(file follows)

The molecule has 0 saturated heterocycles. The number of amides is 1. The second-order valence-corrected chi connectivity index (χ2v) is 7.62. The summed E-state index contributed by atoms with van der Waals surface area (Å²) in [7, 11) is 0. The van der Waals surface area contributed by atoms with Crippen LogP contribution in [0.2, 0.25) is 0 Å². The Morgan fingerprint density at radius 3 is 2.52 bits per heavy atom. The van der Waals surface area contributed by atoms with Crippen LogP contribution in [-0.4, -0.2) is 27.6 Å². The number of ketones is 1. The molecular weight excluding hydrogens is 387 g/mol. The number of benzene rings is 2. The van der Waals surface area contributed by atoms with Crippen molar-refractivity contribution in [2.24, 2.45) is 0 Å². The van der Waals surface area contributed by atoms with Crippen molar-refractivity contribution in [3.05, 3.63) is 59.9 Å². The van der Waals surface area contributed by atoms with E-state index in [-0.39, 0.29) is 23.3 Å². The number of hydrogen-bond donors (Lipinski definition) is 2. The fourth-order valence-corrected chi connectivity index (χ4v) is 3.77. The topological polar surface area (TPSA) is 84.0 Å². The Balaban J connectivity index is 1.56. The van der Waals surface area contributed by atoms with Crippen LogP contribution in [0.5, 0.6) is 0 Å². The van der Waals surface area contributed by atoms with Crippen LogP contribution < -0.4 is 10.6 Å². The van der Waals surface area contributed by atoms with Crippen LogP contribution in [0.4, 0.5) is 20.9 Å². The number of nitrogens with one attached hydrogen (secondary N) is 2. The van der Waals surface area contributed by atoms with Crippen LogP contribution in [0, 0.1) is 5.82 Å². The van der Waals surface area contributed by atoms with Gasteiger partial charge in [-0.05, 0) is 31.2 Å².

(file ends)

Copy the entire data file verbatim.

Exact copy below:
The molecule has 0 saturated heterocycles. The number of amides is 1. The second-order valence-corrected chi connectivity index (χ2v) is 7.62. The summed E-state index contributed by atoms with van der Waals surface area (Å²) in [7, 11) is 0. The van der Waals surface area contributed by atoms with Crippen LogP contribution in [0.2, 0.25) is 0 Å². The Morgan fingerprint density at radius 3 is 2.52 bits per heavy atom. The van der Waals surface area contributed by atoms with Crippen LogP contribution in [-0.4, -0.2) is 27.6 Å². The number of ketones is 1. The molecular weight excluding hydrogens is 387 g/mol. The number of benzene rings is 2. The van der Waals surface area contributed by atoms with Crippen molar-refractivity contribution in [2.24, 2.45) is 0 Å². The van der Waals surface area contributed by atoms with Crippen molar-refractivity contribution in [3.05, 3.63) is 59.9 Å². The van der Waals surface area contributed by atoms with E-state index in [-0.39, 0.29) is 23.3 Å². The number of hydrogen-bond donors (Lipinski definition) is 2. The fourth-order valence-corrected chi connectivity index (χ4v) is 3.77. The topological polar surface area (TPSA) is 84.0 Å². The Balaban J connectivity index is 1.56. The van der Waals surface area contributed by atoms with Crippen LogP contribution in [0.5, 0.6) is 0 Å². The van der Waals surface area contributed by atoms with Crippen LogP contribution < -0.4 is 10.6 Å². The van der Waals surface area contributed by atoms with Crippen LogP contribution in [0.4, 0.5) is 20.9 Å². The number of nitrogens with one attached hydrogen (secondary N) is 2. The van der Waals surface area contributed by atoms with Crippen LogP contribution in [0, 0.1) is 5.82 Å². The van der Waals surface area contributed by atoms with Gasteiger partial charge in [-0.05, 0) is 31.2 Å².